The next best thing would be to ¬nd a ΛH which is invariant under the rotation
subgroup SO(n + 1, R), but not under translations. A little experimentation
yields the Lagrangian
ΛH = ω + n+1 x „¦, dΛH = ΠH ,

xa ‚xa is the radial position vector ¬eld, ω = ω 1 § · · · § ωn is the
where x =
hypersurface area form, and „¦ = ω 1 § · · · § ωn+1 is the ambient volume form.
The choice of an origin from which to de¬ne the position vector x reduces the
symmetry group of ΛH from E(n + 1) to SO(n + 1, R). The functional N ΛH
gives the area of the hypersurface N plus a scalar multiple of the signed volume
of the cone on N with vertex at the origin.
It is actually possible to list all of the Euclidean-invariant Poincar´-Cartan
forms on M ’ E . Let
Λ’1 = ’ n+1 x πI § ω(I) (0 ¤ k ¤ n),
„¦, Λk =

Πk = ’θ § Λk ,
It is an exercise using the structure equations to show that

dΛk = Πk+1.

Although these forms are initially de¬ned up on F, it is easily veri¬ed that
they are pull-backs of forms on M , which we denote by the same name. It
can be proved using the ¬rst fundamental theorem of orthogonal invariants
that any Euclidean-invariant Poincar´-Cartan form is a linear combination of
Π0 , . . . , Πn. Note that such a Poincar´-Cartan form is induced by a Euclidean-
invariant functional if and only if Π0 is not involved.

We can geometrically interpret Λk |N for transverse Legendre submanifolds N
as the sum of the k —k minor determinants of the second fundamental form IIN ,
times the hypersurface area form of N . In case k = n we have dΛn = Πn+1 = 0,
re¬‚ecting the fact that the functional

Λn = K dA

is variationally trivial, where K is the Gauss-Kronecker curvature.

Contact Equivalence of Linear Weingarten Equations for Surfaces
The Euclidean-invariant Poincar´-Cartan forms for surfaces in E3 give rise to
the linear Weingarten equations, of the form
aK + bH + c = 0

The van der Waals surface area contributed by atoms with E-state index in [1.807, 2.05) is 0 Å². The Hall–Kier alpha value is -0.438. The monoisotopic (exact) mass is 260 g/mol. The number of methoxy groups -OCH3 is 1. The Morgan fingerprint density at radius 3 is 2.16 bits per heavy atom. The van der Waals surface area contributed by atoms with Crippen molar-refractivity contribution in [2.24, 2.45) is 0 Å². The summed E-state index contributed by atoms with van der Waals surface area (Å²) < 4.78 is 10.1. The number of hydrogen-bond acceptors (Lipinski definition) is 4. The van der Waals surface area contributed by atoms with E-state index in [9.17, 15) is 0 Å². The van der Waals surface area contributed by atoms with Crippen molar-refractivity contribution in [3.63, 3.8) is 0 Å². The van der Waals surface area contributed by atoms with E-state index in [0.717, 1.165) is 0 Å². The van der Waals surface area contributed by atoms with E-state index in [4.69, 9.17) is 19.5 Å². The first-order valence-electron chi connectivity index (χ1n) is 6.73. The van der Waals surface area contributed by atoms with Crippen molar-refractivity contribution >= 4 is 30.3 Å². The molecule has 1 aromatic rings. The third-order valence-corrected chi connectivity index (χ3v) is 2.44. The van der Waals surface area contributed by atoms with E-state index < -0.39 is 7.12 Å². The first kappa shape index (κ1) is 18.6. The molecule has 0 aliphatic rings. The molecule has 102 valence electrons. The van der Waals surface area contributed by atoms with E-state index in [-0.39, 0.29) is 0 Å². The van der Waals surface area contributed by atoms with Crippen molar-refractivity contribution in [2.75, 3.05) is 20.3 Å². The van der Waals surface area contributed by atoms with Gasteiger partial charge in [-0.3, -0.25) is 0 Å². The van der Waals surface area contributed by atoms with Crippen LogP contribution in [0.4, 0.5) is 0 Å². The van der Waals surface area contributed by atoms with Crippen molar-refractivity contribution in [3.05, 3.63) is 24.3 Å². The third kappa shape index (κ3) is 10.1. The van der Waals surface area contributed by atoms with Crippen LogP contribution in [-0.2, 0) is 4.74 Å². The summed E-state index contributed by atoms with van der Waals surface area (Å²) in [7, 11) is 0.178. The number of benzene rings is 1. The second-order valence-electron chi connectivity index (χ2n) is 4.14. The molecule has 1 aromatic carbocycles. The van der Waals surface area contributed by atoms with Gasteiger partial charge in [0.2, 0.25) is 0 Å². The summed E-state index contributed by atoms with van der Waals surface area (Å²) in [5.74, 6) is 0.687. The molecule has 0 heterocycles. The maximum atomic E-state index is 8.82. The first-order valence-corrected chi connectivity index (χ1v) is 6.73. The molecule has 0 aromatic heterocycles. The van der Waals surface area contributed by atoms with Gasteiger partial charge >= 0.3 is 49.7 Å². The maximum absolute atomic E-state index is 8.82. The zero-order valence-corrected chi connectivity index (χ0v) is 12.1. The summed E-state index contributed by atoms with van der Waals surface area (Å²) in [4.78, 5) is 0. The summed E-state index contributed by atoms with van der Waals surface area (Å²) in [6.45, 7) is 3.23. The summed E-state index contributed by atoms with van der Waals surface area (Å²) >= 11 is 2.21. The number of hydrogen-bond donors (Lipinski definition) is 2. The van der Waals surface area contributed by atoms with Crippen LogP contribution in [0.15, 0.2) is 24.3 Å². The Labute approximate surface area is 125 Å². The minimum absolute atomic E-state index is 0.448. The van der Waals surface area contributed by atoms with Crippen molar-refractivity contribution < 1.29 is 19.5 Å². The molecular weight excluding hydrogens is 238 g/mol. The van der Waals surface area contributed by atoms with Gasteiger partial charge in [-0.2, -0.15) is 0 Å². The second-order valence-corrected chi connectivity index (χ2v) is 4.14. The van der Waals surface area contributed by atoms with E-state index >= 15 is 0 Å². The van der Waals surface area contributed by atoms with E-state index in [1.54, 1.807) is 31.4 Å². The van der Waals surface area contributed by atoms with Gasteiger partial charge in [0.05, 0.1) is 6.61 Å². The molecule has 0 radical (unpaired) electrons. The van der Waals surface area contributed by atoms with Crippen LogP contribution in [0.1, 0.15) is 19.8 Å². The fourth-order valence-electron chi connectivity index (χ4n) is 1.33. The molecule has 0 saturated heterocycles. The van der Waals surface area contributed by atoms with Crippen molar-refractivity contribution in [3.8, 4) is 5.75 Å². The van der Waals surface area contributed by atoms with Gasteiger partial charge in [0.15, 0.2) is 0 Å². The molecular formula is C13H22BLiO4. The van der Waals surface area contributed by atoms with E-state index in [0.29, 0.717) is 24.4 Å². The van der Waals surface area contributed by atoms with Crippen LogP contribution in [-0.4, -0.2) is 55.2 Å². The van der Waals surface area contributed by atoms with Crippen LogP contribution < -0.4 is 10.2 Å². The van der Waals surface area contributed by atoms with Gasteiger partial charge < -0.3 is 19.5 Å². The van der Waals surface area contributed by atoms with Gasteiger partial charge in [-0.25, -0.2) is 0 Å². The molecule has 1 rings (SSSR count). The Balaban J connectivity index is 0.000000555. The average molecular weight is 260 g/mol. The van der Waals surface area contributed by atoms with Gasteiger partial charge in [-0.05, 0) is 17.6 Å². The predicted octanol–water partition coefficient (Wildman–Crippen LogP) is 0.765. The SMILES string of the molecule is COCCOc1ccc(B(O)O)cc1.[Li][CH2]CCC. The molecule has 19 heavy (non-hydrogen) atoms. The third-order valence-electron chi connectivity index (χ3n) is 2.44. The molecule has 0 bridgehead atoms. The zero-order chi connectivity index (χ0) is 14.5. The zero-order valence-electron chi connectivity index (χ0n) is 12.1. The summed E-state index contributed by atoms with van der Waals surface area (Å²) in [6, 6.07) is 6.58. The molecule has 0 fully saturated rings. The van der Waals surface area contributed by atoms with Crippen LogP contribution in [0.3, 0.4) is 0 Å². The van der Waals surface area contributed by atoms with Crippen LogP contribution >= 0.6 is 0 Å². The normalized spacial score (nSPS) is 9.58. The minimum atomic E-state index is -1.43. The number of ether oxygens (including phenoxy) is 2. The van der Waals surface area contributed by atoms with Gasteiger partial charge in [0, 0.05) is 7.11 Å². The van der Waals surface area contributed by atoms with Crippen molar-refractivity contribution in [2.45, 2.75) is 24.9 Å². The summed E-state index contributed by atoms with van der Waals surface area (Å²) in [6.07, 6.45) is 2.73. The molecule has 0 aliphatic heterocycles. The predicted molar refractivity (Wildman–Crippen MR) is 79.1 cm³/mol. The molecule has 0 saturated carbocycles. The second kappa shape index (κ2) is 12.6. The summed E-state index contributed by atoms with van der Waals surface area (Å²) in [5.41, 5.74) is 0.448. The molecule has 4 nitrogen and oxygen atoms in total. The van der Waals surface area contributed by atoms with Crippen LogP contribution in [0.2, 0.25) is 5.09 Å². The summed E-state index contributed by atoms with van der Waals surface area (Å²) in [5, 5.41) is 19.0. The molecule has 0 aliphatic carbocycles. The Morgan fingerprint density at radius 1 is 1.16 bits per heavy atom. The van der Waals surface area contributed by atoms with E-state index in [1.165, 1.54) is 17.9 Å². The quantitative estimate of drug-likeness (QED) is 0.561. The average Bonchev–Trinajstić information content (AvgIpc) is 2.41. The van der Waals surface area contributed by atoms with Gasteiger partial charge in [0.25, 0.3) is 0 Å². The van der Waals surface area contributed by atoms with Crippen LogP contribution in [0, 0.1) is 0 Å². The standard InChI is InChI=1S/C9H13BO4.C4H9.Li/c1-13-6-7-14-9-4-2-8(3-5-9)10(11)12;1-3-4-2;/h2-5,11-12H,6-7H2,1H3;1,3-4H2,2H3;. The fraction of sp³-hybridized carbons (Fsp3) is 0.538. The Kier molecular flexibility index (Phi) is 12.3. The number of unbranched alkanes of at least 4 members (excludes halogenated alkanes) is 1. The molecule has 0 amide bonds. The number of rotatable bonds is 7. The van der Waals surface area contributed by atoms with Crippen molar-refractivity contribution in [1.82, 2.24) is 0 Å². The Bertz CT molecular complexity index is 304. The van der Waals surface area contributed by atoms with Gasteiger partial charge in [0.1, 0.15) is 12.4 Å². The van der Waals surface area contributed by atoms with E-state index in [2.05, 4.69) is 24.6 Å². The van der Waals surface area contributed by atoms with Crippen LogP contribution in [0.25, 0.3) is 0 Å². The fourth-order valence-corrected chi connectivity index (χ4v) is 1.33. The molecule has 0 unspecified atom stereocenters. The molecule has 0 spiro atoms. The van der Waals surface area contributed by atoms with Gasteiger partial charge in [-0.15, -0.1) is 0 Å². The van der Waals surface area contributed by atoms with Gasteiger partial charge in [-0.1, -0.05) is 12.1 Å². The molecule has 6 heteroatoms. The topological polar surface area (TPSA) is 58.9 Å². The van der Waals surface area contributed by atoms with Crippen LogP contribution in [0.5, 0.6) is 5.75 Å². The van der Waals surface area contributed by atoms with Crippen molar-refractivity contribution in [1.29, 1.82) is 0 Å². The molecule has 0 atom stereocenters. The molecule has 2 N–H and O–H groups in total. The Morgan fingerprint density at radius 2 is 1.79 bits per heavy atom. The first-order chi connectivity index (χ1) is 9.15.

for constants a, b, c. Although these second-order PDEs are inequivalent under
point-transformations for non-proportional choices of a, b, c, we will show that
under contact transformations there are only ¬ve distinct equivalence classes of
linear Weingarten equations.
To study surfaces, we work on the unit sphere bundle π : M 5 ’ E3 , and
recall the formula for the contact form
v ∈ T(x,e0 ) M.
θ(x,e0 ) (v) = π— (v), e0 ,
We de¬ne two 1-parameter groups of di¬eomorphisms of M as follows:
•t(x, e0 ) = (x + te0 , e0),
ψs(x, e0 ) = (exp(s)x, e0 ).
It is not hard to see geometrically that these de¬ne contact transformations on
M , although this result will also come out of the following calculations. We
will carry out calculations on the full Euclidean frame bundle F ’ E3 , where
there is a basis of 1-forms ω 1 , ω2 , θ, π1 , π2, ω2 satisfying structure equations

presented earlier.

To study •t we use its generating vector ¬eld v = ‚θ , which is the dual of
the 1-form θ with respect to the preceding basis. We can easily compute Lie
Lv ω1 = ’π1 , Lv ω2 = ’π2 , Lv θ = 0, Lv π1 = 0, Lv π2 = 0.
Now, the ¬bers of F ’ M have tangent spaces given by {ω 1, ω2 , θ, π1, π2}⊥ ,
and this distribution is evidently preserved by the ¬‚ow along v. This implies
that v induces a vector ¬eld downstairs on M , whose ¬‚ow is easily seen to be
•t . The fact that Lv θ = 0 con¬rms that •t is a contact transformation.
We can now examine the e¬ect of •t on the invariant Euler-Lagrange systems
corresponding to linear Weingarten equations by introducing
Ψ1 = π1 § ω 2 ’ π2 § ω 1 , Ψ0 = ω 1 § ω 2 .
Ψ2 = π 1 § π2 ,


. 7
( 48 .)